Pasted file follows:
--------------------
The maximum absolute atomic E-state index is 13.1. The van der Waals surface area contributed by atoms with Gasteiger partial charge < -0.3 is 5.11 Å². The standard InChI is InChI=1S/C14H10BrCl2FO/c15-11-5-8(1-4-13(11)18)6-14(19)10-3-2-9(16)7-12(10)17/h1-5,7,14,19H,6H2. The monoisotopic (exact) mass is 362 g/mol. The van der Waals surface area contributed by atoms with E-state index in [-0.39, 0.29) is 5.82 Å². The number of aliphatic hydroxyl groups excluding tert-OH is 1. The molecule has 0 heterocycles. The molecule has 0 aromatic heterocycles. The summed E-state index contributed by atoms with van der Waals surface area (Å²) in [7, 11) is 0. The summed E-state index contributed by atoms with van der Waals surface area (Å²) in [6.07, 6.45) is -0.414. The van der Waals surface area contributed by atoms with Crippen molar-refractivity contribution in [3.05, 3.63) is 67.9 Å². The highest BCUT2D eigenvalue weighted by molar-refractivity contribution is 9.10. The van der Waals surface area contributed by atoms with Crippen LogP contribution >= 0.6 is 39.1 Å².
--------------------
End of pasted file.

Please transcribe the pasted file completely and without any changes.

The maximum absolute atomic E-state index is 13.1. The van der Waals surface area contributed by atoms with Gasteiger partial charge < -0.3 is 5.11 Å². The standard InChI is InChI=1S/C14H10BrCl2FO/c15-11-5-8(1-4-13(11)18)6-14(19)10-3-2-9(16)7-12(10)17/h1-5,7,14,19H,6H2. The monoisotopic (exact) mass is 362 g/mol. The van der Waals surface area contributed by atoms with E-state index in [-0.39, 0.29) is 5.82 Å². The number of aliphatic hydroxyl groups excluding tert-OH is 1. The molecule has 0 heterocycles. The molecule has 0 aromatic heterocycles. The summed E-state index contributed by atoms with van der Waals surface area (Å²) in [7, 11) is 0. The summed E-state index contributed by atoms with van der Waals surface area (Å²) in [6.07, 6.45) is -0.414. The van der Waals surface area contributed by atoms with Crippen molar-refractivity contribution in [3.05, 3.63) is 67.9 Å². The highest BCUT2D eigenvalue weighted by molar-refractivity contribution is 9.10. The van der Waals surface area contributed by atoms with Crippen LogP contribution >= 0.6 is 39.1 Å².